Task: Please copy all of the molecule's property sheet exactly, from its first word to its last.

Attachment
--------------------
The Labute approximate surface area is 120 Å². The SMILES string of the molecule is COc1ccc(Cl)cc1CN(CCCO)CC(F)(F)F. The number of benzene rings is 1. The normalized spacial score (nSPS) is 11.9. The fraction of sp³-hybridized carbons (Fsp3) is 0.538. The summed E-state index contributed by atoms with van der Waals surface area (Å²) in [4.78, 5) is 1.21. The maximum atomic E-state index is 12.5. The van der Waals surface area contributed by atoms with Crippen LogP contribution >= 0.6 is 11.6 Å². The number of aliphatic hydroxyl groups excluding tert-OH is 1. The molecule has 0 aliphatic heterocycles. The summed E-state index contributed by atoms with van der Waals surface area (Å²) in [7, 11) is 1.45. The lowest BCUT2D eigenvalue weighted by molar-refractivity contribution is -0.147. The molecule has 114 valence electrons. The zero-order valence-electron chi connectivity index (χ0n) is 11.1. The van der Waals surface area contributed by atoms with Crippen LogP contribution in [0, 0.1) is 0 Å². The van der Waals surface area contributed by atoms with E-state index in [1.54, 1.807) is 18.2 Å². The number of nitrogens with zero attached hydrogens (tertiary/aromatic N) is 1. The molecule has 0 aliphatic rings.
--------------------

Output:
The Labute approximate surface area is 120 Å². The SMILES string of the molecule is COc1ccc(Cl)cc1CN(CCCO)CC(F)(F)F. The number of benzene rings is 1. The normalized spacial score (nSPS) is 11.9. The fraction of sp³-hybridized carbons (Fsp3) is 0.538. The summed E-state index contributed by atoms with van der Waals surface area (Å²) in [4.78, 5) is 1.21. The maximum atomic E-state index is 12.5. The van der Waals surface area contributed by atoms with Crippen LogP contribution >= 0.6 is 11.6 Å². The number of aliphatic hydroxyl groups excluding tert-OH is 1. The molecule has 0 aliphatic heterocycles. The summed E-state index contributed by atoms with van der Waals surface area (Å²) in [7, 11) is 1.45. The lowest BCUT2D eigenvalue weighted by molar-refractivity contribution is -0.147. The molecule has 114 valence electrons. The zero-order valence-electron chi connectivity index (χ0n) is 11.1. The van der Waals surface area contributed by atoms with Crippen LogP contribution in [0, 0.1) is 0 Å². The van der Waals surface area contributed by atoms with E-state index in [1.54, 1.807) is 18.2 Å². The number of nitrogens with zero attached hydrogens (tertiary/aromatic N) is 1. The molecule has 0 aliphatic rings.